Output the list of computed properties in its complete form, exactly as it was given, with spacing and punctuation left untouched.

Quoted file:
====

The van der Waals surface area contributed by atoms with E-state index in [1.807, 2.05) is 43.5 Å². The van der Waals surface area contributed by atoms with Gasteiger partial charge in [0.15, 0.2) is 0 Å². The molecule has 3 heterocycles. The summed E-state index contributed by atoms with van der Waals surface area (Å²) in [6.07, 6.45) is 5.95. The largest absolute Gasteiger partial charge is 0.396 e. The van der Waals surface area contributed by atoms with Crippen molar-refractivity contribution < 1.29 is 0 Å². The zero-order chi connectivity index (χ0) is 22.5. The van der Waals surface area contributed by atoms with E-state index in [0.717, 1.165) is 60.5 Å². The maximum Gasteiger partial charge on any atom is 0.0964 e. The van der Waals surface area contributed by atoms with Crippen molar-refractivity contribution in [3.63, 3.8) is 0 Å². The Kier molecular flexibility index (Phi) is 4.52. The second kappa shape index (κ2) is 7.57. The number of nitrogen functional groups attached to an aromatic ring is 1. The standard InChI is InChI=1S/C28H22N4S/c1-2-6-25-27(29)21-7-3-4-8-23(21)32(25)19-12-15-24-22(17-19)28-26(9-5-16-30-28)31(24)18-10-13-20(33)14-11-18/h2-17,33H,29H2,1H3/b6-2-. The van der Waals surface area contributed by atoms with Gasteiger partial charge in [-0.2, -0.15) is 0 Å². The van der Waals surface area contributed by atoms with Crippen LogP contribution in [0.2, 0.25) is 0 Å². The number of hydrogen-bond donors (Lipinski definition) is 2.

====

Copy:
The van der Waals surface area contributed by atoms with E-state index in [1.807, 2.05) is 43.5 Å². The van der Waals surface area contributed by atoms with Gasteiger partial charge in [0.15, 0.2) is 0 Å². The molecule has 3 heterocycles. The summed E-state index contributed by atoms with van der Waals surface area (Å²) in [6.07, 6.45) is 5.95. The largest absolute Gasteiger partial charge is 0.396 e. The van der Waals surface area contributed by atoms with Crippen molar-refractivity contribution < 1.29 is 0 Å². The zero-order chi connectivity index (χ0) is 22.5. The van der Waals surface area contributed by atoms with E-state index in [0.717, 1.165) is 60.5 Å². The maximum Gasteiger partial charge on any atom is 0.0964 e. The van der Waals surface area contributed by atoms with Crippen molar-refractivity contribution in [3.63, 3.8) is 0 Å². The Kier molecular flexibility index (Phi) is 4.52. The second kappa shape index (κ2) is 7.57. The number of nitrogen functional groups attached to an aromatic ring is 1. The standard InChI is InChI=1S/C28H22N4S/c1-2-6-25-27(29)21-7-3-4-8-23(21)32(25)19-12-15-24-22(17-19)28-26(9-5-16-30-28)31(24)18-10-13-20(33)14-11-18/h2-17,33H,29H2,1H3/b6-2-. The van der Waals surface area contributed by atoms with Gasteiger partial charge in [-0.2, -0.15) is 0 Å². The van der Waals surface area contributed by atoms with Crippen LogP contribution in [0.2, 0.25) is 0 Å². The number of hydrogen-bond donors (Lipinski definition) is 2.